India’s first thrust with energy efficiency through Earth Hour in 2009, when Delhi saved 600 MW — 14 per cent of its daily electricity requirement — in an hour, is set to get bigger.
The country’s first two pilot projects on saving household energy — the biggest cause of climate change — by replacing incandescent lamps with compact fluorescent lamps (CFLs) in Haryana’s Yamunanagar and Vishakapatnam in Andhra Pradesh in the last six months have been a success so far.
Records indicate monthly household energy bill in the two towns reduced by 10-15 per cent.
“The pilots have worked well,” said Ajay Mathur, Director-General of Bureau of Energy Efficiency (BEE), a technocrat mandated with implementing government’s energy efficiency policies. “A template is now ready for replicating the scheme all over the country.”
Each CFL lamp can reduce up to 30-40 per cent in monthly electricity bill.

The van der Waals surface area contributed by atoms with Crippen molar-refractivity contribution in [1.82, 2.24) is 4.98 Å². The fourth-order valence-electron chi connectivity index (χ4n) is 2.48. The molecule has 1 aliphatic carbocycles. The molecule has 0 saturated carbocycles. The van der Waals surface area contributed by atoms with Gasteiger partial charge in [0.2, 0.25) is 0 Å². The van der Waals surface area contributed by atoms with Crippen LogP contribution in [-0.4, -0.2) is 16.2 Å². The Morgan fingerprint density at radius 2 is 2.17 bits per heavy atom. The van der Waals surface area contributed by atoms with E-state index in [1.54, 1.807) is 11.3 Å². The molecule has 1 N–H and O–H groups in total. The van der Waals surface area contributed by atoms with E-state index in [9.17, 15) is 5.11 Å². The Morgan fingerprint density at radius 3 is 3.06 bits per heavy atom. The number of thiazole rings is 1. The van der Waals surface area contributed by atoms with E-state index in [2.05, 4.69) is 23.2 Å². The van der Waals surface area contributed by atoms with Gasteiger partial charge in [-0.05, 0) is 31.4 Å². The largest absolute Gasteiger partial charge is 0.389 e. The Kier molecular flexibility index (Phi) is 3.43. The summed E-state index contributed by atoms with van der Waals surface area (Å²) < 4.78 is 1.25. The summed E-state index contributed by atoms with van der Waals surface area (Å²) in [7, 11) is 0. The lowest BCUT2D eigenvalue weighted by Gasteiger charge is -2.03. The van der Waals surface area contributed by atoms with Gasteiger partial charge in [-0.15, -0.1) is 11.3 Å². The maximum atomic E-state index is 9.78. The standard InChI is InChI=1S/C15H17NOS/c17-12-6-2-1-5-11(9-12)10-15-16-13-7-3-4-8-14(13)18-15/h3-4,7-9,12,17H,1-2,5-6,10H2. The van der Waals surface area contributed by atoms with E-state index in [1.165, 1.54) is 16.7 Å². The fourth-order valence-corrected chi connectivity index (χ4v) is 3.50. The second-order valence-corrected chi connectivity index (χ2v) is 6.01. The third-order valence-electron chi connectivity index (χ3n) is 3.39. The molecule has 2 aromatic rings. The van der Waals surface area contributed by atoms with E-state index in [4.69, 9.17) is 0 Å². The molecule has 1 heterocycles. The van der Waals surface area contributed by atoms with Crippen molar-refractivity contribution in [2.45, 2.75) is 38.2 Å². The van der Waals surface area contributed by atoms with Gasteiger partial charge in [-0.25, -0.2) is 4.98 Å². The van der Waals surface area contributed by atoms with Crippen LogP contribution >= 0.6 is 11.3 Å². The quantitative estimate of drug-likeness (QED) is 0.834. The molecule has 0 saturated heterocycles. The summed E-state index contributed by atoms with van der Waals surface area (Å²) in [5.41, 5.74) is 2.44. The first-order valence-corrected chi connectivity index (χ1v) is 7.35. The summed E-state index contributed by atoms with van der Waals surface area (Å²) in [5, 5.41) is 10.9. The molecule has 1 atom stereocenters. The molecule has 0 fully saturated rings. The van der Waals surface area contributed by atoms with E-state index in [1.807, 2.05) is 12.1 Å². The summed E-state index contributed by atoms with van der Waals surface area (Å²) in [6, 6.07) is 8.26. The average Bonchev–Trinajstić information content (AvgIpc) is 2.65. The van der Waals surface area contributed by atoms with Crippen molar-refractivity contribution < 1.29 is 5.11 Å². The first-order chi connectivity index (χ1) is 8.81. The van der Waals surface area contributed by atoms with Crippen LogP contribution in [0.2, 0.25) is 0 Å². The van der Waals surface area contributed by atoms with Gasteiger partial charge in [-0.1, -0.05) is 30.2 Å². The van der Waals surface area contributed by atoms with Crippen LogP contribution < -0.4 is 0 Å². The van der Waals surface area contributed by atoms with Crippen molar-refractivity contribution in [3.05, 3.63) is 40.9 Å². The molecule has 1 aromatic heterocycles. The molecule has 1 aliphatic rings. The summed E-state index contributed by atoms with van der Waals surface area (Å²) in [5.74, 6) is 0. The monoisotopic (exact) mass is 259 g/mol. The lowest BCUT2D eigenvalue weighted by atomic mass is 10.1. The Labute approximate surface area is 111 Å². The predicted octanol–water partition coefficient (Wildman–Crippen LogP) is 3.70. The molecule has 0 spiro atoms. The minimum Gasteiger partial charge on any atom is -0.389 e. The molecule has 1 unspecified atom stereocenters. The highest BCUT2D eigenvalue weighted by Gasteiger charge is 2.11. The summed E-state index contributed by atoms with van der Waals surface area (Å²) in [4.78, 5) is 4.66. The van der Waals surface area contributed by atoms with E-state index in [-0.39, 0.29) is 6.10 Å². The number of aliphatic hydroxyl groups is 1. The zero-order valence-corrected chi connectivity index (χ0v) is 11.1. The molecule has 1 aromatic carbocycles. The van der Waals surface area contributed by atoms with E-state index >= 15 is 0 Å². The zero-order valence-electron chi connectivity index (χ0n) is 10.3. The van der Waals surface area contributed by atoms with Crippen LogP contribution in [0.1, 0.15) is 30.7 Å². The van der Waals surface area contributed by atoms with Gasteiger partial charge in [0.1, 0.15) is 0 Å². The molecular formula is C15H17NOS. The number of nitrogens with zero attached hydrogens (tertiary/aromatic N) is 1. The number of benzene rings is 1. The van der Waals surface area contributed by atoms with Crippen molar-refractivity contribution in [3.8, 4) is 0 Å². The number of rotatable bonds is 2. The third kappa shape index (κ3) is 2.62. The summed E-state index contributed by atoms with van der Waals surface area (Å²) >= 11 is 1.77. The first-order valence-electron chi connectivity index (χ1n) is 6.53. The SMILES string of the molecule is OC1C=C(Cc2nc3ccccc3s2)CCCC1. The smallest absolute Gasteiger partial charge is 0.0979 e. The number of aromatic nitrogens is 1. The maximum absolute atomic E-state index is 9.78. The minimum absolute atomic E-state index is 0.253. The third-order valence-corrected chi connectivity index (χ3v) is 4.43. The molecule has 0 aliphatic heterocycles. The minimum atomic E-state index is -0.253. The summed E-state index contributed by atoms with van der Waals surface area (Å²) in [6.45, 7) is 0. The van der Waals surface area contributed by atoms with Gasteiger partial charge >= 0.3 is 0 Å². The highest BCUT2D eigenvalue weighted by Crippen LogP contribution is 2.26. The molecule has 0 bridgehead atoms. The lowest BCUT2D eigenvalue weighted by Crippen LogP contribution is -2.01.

In Delhi, Chief Minister Sheila Dikshit plans to shut off lights in government buildings and monuments such as Qutub Minar on March 27 for Earth Hour 2010, to be organised by World Wide Fund for Nature (WWF) with Hindustan Times in over 50 cities.
“We want to reduce per capita energy consumption to meet Delhi’s growing electricity demand,” Dikshit said.
BEE will launch the Bachat Lamp Yojana scheme, aimed at providing CFLs in 20 crore households around India by 2012, once it gets approval from the United Nations. By distributing CFLs, Mathur estimated up to 4,000 MW of power — enough to light up Delhi for a day — can be saved annually.
CFLs is one of many schemes initiated by the government to save up to 10,000 MW of power by 2020 (10 per cent of consumption), which Seema Arora head of climate division at Confederation of Indian Industry termed as achievable
A national mission to achieve the energy efficiency targets will be launched in April.